Review: Netflix's The Witcher Blood Origin is a real waste of potential
This show is solid proof that spin-offs aren’t always necessary.
Netflix is hellbent on turning The Witcher into a cinematic universe, but tacking on original stories to what should be a straightforward book adaptation was a risky play from the start. In The Witcher: Blood Origin, we’re seeing the first signs of diminishing returns in a franchise that’s struggling to match ambition with quality. I went into this series with optimism despite its feeble marketing, given that it stars Michelle Yeoh and has pretty severe implications on the main show. Unfortunately, the slim four-episode count fails to accomodate its sprawling and uneven plot.
Back in the good old days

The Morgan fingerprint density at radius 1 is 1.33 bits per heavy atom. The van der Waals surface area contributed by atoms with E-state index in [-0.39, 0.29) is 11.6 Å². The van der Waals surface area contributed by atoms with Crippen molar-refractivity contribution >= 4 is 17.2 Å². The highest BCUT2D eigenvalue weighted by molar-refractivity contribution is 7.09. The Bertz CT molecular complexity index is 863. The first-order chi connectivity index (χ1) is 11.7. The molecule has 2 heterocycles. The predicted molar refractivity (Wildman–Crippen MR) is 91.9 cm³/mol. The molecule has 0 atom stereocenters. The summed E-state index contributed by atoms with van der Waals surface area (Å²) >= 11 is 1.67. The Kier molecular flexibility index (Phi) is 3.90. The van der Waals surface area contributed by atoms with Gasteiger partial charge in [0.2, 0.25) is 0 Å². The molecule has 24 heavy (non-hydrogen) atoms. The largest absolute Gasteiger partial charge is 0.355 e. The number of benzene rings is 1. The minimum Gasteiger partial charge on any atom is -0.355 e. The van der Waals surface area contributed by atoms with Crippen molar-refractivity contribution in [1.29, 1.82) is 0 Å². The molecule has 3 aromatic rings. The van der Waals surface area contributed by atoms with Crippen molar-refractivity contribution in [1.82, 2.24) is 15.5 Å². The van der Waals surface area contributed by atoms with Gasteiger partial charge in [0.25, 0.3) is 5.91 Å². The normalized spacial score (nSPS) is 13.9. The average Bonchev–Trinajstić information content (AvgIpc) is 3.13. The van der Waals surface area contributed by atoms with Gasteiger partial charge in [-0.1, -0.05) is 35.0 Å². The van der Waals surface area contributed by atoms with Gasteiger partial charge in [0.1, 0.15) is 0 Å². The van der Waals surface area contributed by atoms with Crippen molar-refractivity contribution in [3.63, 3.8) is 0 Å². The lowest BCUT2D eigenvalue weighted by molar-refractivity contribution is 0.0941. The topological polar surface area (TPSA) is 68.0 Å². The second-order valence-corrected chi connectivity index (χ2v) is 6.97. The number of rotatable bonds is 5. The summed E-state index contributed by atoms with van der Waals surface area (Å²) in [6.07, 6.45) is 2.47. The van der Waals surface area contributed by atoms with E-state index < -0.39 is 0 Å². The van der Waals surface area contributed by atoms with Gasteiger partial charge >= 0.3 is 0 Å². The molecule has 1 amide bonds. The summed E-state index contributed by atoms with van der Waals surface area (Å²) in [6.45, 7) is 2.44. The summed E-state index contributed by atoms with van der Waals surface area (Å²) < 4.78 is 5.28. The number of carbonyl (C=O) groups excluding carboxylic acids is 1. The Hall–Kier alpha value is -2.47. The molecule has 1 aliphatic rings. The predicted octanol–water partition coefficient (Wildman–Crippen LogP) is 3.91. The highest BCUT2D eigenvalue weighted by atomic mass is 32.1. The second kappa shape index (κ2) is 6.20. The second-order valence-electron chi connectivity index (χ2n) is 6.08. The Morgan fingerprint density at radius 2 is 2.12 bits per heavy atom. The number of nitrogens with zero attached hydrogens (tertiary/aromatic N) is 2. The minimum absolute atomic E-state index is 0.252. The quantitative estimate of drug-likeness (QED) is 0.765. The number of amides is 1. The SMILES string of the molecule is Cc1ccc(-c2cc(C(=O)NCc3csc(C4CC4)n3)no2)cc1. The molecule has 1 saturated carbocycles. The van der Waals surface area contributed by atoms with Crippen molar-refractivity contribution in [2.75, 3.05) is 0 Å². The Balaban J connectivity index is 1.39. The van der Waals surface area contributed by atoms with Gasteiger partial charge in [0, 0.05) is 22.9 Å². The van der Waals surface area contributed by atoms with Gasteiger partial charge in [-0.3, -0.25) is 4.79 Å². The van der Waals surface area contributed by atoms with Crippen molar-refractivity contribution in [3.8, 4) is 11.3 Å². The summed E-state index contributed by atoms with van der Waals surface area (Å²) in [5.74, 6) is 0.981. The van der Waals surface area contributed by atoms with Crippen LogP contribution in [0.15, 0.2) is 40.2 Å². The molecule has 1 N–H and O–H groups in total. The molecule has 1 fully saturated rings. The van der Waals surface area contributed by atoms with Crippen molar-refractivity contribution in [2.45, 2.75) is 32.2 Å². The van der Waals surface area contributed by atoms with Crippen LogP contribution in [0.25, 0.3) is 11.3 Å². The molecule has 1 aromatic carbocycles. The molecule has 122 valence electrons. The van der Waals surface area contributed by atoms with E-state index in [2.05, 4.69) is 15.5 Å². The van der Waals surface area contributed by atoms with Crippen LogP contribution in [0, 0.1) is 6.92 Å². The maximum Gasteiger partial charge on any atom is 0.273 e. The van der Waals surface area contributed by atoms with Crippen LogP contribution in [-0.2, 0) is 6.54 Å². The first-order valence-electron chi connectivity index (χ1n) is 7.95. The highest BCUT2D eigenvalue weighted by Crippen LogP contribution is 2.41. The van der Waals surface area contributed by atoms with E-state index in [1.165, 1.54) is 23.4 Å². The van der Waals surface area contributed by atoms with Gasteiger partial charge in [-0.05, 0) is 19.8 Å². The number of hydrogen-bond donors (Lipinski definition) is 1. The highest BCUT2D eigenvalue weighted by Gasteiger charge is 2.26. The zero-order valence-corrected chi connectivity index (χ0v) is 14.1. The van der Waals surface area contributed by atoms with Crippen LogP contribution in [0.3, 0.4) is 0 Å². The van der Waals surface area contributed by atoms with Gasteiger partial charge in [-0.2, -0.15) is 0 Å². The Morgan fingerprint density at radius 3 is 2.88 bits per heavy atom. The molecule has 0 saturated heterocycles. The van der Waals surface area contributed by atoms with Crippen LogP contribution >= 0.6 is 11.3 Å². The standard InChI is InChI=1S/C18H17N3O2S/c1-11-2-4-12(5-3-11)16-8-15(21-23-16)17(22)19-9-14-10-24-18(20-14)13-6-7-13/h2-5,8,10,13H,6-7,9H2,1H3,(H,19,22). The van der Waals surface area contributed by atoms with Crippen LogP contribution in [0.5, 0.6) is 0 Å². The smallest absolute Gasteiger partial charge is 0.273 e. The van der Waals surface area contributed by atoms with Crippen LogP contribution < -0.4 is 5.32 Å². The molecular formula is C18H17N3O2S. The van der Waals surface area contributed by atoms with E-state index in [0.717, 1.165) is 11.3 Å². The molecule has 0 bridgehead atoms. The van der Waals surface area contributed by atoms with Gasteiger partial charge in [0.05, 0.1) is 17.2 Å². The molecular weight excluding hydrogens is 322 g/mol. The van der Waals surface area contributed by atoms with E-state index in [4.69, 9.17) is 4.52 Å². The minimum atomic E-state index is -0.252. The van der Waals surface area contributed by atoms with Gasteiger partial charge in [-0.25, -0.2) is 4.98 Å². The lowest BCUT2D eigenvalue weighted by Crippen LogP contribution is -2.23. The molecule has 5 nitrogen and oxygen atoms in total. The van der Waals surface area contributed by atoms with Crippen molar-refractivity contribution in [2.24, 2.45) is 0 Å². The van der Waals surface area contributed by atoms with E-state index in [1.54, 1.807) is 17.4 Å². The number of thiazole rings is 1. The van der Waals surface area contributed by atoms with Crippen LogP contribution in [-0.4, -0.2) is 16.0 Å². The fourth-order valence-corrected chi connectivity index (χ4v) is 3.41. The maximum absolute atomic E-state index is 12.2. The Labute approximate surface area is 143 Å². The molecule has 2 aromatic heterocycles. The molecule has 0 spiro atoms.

The Witcher: Blood Origin is a prequel set 1,200 years before Geralt’s monster-hunting adventures across the Continent. At this point in the Witcher’s timeline, elves ruled the Continent with very little opposition besides their own selves. Elfkind, as the series calls them, are divvied up into three distinct clans constantly at war with one another. From these three clans sprout most of the main cast; a misfit group of wanderers, criminals and warriors who awkwardly clump together as the series rolls on like an aimless snowball. It’s clear the series is aiming for a fun Suicide Squad, Magnificent Seven, Guardians of the Galaxy-like dynamic for the group’s members, but these efforts fall flat when they’re given so few opportunities to interact with one another.